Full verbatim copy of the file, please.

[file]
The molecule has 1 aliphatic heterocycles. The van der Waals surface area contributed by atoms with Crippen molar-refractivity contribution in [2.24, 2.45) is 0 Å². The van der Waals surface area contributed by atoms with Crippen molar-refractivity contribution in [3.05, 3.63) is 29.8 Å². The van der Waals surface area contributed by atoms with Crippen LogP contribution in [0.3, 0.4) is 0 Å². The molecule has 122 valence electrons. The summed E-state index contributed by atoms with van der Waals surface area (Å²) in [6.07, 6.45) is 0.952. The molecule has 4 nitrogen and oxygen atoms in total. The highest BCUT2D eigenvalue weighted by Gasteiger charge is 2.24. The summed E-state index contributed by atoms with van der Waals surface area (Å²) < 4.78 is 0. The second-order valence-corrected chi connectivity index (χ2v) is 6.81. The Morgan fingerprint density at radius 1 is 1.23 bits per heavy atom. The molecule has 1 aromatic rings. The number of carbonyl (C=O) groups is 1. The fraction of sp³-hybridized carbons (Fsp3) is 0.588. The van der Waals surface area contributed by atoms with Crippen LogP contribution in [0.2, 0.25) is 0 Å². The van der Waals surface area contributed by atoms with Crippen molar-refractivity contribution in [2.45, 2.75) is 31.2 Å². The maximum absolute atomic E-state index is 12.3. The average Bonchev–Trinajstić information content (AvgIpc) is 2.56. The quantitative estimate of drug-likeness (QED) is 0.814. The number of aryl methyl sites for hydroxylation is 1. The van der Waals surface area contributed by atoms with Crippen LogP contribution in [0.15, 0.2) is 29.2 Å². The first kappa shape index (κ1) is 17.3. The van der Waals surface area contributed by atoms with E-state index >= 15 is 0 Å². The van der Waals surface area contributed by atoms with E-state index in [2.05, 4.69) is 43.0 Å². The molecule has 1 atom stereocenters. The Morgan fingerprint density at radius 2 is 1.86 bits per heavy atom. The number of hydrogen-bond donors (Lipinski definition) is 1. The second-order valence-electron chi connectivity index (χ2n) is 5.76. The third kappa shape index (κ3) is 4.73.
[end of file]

The molecule has 1 aliphatic heterocycles. The van der Waals surface area contributed by atoms with Crippen molar-refractivity contribution in [2.24, 2.45) is 0 Å². The van der Waals surface area contributed by atoms with Crippen molar-refractivity contribution in [3.05, 3.63) is 29.8 Å². The van der Waals surface area contributed by atoms with Crippen LogP contribution in [0.3, 0.4) is 0 Å². The molecule has 122 valence electrons. The summed E-state index contributed by atoms with van der Waals surface area (Å²) in [6.07, 6.45) is 0.952. The molecule has 4 nitrogen and oxygen atoms in total. The highest BCUT2D eigenvalue weighted by Gasteiger charge is 2.24. The summed E-state index contributed by atoms with van der Waals surface area (Å²) < 4.78 is 0. The second-order valence-corrected chi connectivity index (χ2v) is 6.81. The Morgan fingerprint density at radius 1 is 1.23 bits per heavy atom. The molecule has 1 aromatic rings. The number of carbonyl (C=O) groups is 1. The fraction of sp³-hybridized carbons (Fsp3) is 0.588. The van der Waals surface area contributed by atoms with Crippen LogP contribution in [0.2, 0.25) is 0 Å². The van der Waals surface area contributed by atoms with Crippen molar-refractivity contribution in [2.45, 2.75) is 31.2 Å². The maximum absolute atomic E-state index is 12.3. The average Bonchev–Trinajstić information content (AvgIpc) is 2.56. The quantitative estimate of drug-likeness (QED) is 0.814. The number of aryl methyl sites for hydroxylation is 1. The van der Waals surface area contributed by atoms with Crippen LogP contribution in [0.15, 0.2) is 29.2 Å². The first kappa shape index (κ1) is 17.3. The van der Waals surface area contributed by atoms with E-state index >= 15 is 0 Å². The van der Waals surface area contributed by atoms with E-state index in [2.05, 4.69) is 43.0 Å². The molecule has 1 atom stereocenters. The Morgan fingerprint density at radius 2 is 1.86 bits per heavy atom. The number of hydrogen-bond donors (Lipinski definition) is 1. The second-order valence-electron chi connectivity index (χ2n) is 5.76. The third kappa shape index (κ3) is 4.73.